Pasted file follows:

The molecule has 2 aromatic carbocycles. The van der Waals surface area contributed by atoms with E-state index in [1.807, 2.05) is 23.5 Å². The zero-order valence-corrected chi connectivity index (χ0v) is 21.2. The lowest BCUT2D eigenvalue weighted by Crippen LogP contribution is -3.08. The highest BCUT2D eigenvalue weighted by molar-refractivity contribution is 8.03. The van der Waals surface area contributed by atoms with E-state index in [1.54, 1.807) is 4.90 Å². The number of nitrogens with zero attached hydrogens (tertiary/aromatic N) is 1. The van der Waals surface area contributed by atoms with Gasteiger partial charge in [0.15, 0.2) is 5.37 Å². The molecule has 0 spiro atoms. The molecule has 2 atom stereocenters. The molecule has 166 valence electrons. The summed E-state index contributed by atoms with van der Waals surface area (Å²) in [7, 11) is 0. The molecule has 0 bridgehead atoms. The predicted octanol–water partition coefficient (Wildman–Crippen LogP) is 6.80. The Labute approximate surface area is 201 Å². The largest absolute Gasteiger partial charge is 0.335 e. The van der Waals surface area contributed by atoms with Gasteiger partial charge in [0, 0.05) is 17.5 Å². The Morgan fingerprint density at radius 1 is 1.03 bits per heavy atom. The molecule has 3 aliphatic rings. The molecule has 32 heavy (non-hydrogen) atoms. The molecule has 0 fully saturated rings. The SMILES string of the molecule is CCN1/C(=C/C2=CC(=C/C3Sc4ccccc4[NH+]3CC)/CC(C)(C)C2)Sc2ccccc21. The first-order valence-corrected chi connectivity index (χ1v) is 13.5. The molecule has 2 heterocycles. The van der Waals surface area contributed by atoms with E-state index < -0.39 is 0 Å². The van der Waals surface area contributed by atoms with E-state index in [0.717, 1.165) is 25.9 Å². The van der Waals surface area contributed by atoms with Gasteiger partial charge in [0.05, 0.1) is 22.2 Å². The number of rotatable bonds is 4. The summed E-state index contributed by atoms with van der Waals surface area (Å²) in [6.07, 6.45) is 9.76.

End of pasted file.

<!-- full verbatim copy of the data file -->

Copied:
The molecule has 2 aromatic carbocycles. The van der Waals surface area contributed by atoms with E-state index in [1.807, 2.05) is 23.5 Å². The zero-order valence-corrected chi connectivity index (χ0v) is 21.2. The lowest BCUT2D eigenvalue weighted by Crippen LogP contribution is -3.08. The highest BCUT2D eigenvalue weighted by molar-refractivity contribution is 8.03. The van der Waals surface area contributed by atoms with E-state index in [1.54, 1.807) is 4.90 Å². The number of nitrogens with zero attached hydrogens (tertiary/aromatic N) is 1. The van der Waals surface area contributed by atoms with Gasteiger partial charge in [0.15, 0.2) is 5.37 Å². The molecule has 0 spiro atoms. The molecule has 2 atom stereocenters. The molecule has 166 valence electrons. The summed E-state index contributed by atoms with van der Waals surface area (Å²) in [7, 11) is 0. The molecule has 0 bridgehead atoms. The predicted octanol–water partition coefficient (Wildman–Crippen LogP) is 6.80. The Labute approximate surface area is 201 Å². The largest absolute Gasteiger partial charge is 0.335 e. The van der Waals surface area contributed by atoms with Gasteiger partial charge in [0, 0.05) is 17.5 Å². The Morgan fingerprint density at radius 1 is 1.03 bits per heavy atom. The molecule has 3 aliphatic rings. The molecule has 32 heavy (non-hydrogen) atoms. The molecule has 0 fully saturated rings. The SMILES string of the molecule is CCN1/C(=C/C2=CC(=C/C3Sc4ccccc4[NH+]3CC)/CC(C)(C)C2)Sc2ccccc21. The first-order valence-corrected chi connectivity index (χ1v) is 13.5. The molecule has 2 heterocycles. The van der Waals surface area contributed by atoms with E-state index < -0.39 is 0 Å². The van der Waals surface area contributed by atoms with E-state index in [0.717, 1.165) is 25.9 Å². The van der Waals surface area contributed by atoms with Gasteiger partial charge in [0.05, 0.1) is 22.2 Å². The number of rotatable bonds is 4. The summed E-state index contributed by atoms with van der Waals surface area (Å²) in [6.07, 6.45) is 9.76.